Horse Sense (December 2006)
Last month I shared with our Friday night congregation the story of the extraordinary rescue of 100 horses trapped by North Sea flooding in the Netherlands. Actually, the rescue wasn’t really all that extraordinary, it was simply inspiring. And instructive.
In the wake of strong storms, a horse farm in Marrum, Netherlands was quickly inundated. More than 100 horses (including foals), surrounded by water on all sides, did what was logical—they went toward higher ground. The problem was that the higher ground soon became an island. Large enough to hold them, but so small they had no where to walk. For three days they were trapped on this new island. Eighteen of them died. Finally, someone had the idea to get trained horses that were not afraid of water (which by this time was only knee-deep) to go to the trapped horses and “lead” them off the island. It was so simple that it was brilliant.
[If you type the string below into your web-browser, you can see video footage of the rescue (but do it soon because you never know how long these pages stay accessible on the Internet). While I confess the video’s background music helps, the scene looks like it was directed by John Ford.]
As my friend Diana Clark, Rector of Saint John’s Episcopal Church, taught me, this story is a microcosm. How often do we end up trapped in a place where there appears to be no escape? Surrounded by raging waters, tumultuous and cold, we cluster together and decry our fate. We whinny in fear and trembling, not knowing what to do or where to go. Reminiscent of Emma Lazarus’ “huddled masses yearning to breathe free,” we simply stand still locked by the waters of our indecision. Who will come to the rescue? Who will show us how to brave the waters to freedom? Who will courageously go into the waters so that we may follow?
Ironically, the lesson of the “island” metaphor is rooted in the words of John Donne, who taught that “no man is an island, entire of itself; every man is a piece of the continent, a part of the main…Any man's death diminishes me, because I am involved in mankind; and therefore never send to know for whom the bell tolls; it tolls for thee.” What connects us to each other, and ultimately what transforms the world, is the willingness to reach out to others. And while the drama of that video is seeing those horses prance through the waters to freedom, what makes it all possible are the four horses that so easily get lost in the larger picture. And that is the story. As George Eliot concluded in her book Middlemarch, “the growing good of the world is partly dependent on unhistoric acts....”
The midrash tells of Nachshon who waded into the waters of the Red Sea as the Egyptian army advanced upon our people. While the “published” version of the story has Moses lifting his staff over the waters to part the sea, the rabbis suggest otherwise. According to the rabbinic legend, when Nachshon had gone into the sea far enough for the waters to cover his nose (and thereby blocking his last chance at breathing), then (and only then) did God part the Red Sea. Moses waving his magic wand (at coincidentally the same moment) was just for effect. It was in fact Nachshon’s courage and faith that paved the way for redemption.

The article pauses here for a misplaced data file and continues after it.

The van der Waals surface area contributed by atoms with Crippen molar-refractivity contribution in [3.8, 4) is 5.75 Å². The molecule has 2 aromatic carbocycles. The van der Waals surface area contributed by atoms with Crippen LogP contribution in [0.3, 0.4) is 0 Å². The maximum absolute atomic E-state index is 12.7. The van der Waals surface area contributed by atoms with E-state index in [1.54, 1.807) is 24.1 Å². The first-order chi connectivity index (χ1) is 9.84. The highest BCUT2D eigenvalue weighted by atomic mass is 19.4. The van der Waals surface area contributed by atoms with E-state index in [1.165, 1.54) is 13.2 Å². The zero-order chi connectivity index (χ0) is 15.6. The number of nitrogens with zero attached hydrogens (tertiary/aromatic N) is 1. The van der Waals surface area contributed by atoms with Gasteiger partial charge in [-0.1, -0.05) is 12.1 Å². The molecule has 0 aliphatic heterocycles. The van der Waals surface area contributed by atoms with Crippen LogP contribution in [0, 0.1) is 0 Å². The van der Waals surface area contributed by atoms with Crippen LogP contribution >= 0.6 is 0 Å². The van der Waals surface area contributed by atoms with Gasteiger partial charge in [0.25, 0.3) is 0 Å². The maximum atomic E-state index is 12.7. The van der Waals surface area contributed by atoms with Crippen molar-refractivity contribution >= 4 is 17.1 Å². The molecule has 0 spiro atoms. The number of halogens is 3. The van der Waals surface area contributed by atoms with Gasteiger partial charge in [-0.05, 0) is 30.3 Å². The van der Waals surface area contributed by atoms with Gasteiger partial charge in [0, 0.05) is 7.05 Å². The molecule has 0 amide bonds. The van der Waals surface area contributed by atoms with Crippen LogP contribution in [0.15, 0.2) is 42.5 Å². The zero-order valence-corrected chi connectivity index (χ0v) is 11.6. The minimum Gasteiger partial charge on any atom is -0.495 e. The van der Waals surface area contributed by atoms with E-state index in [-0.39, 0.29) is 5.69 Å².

For the Jewish people, to be a “survivor” in the real world (as opposed to Reality TV) means getting off the island. It means even destroying the island. It means we must not merely bear responsibility for each other, we must actually care about each other. It means we must care when Palestinians and Shiites die as much as we care when Americans and Israelis die. It means we must really care about what happens in Darfur, and Chad and Sudan (and not just say that we do). And it requires that we not wait for someone else to go first. Indeed, don’t think the metaphor of the stranded horses is just about the need to save people trapped on their islands of despair, because through our indifference we create our own islands of isolation. Perhaps we too need saving?
If you will take the time to watch this video you will see that the very best part comes at the end when the horses, now on dry land, break into open gallop. Not unlike the classic Western where the hero rides off into the sunset, the image of these trapped horses running free reminds us that that is ultimately of what we all dream. But the point of this story is that it will never happen until people are willing to do for each other what the horses that weren’t afraid of water did for the horses trapped by water. It’s really such a simple lesson. All it takes is a little horse sense.